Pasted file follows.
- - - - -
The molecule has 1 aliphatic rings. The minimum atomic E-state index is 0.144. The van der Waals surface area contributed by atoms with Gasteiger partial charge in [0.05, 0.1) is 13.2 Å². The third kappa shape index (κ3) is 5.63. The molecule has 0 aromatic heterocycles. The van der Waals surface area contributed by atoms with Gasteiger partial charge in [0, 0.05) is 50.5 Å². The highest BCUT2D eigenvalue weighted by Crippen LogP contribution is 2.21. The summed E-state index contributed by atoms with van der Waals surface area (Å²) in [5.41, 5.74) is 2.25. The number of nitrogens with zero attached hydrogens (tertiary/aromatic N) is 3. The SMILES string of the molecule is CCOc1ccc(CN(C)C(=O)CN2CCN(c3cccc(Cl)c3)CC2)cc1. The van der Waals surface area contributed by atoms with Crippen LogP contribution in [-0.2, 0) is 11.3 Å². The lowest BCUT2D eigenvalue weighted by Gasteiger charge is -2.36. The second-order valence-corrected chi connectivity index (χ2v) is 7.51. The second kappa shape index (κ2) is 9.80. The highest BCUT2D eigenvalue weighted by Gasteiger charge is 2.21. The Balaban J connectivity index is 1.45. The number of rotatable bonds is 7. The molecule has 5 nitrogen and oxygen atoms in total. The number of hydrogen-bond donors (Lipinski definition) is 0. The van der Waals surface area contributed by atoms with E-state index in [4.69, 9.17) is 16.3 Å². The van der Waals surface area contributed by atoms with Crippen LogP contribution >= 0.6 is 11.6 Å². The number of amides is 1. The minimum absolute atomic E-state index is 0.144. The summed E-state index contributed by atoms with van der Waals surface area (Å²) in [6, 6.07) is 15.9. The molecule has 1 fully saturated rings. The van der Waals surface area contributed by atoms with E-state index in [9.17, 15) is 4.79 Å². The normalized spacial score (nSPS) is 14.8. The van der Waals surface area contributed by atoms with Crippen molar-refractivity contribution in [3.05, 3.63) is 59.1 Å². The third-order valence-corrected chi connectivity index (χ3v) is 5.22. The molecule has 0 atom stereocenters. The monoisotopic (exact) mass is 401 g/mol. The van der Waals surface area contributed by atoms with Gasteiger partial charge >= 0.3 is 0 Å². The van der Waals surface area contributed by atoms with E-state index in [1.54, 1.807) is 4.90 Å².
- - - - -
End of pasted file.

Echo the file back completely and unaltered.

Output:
The molecule has 1 aliphatic rings. The minimum atomic E-state index is 0.144. The van der Waals surface area contributed by atoms with Gasteiger partial charge in [0.05, 0.1) is 13.2 Å². The third kappa shape index (κ3) is 5.63. The molecule has 0 aromatic heterocycles. The van der Waals surface area contributed by atoms with Gasteiger partial charge in [0, 0.05) is 50.5 Å². The highest BCUT2D eigenvalue weighted by Crippen LogP contribution is 2.21. The summed E-state index contributed by atoms with van der Waals surface area (Å²) in [5.41, 5.74) is 2.25. The number of nitrogens with zero attached hydrogens (tertiary/aromatic N) is 3. The SMILES string of the molecule is CCOc1ccc(CN(C)C(=O)CN2CCN(c3cccc(Cl)c3)CC2)cc1. The van der Waals surface area contributed by atoms with Crippen LogP contribution in [-0.2, 0) is 11.3 Å². The lowest BCUT2D eigenvalue weighted by Gasteiger charge is -2.36. The second-order valence-corrected chi connectivity index (χ2v) is 7.51. The second kappa shape index (κ2) is 9.80. The highest BCUT2D eigenvalue weighted by Gasteiger charge is 2.21. The Balaban J connectivity index is 1.45. The number of rotatable bonds is 7. The molecule has 5 nitrogen and oxygen atoms in total. The number of hydrogen-bond donors (Lipinski definition) is 0. The van der Waals surface area contributed by atoms with E-state index in [4.69, 9.17) is 16.3 Å². The van der Waals surface area contributed by atoms with Crippen LogP contribution >= 0.6 is 11.6 Å². The number of amides is 1. The minimum absolute atomic E-state index is 0.144. The summed E-state index contributed by atoms with van der Waals surface area (Å²) in [6, 6.07) is 15.9. The molecule has 1 fully saturated rings. The van der Waals surface area contributed by atoms with E-state index in [9.17, 15) is 4.79 Å². The normalized spacial score (nSPS) is 14.8. The van der Waals surface area contributed by atoms with Crippen molar-refractivity contribution in [3.05, 3.63) is 59.1 Å². The third-order valence-corrected chi connectivity index (χ3v) is 5.22. The molecule has 0 atom stereocenters. The monoisotopic (exact) mass is 401 g/mol. The van der Waals surface area contributed by atoms with Gasteiger partial charge >= 0.3 is 0 Å². The van der Waals surface area contributed by atoms with E-state index in [1.54, 1.807) is 4.90 Å².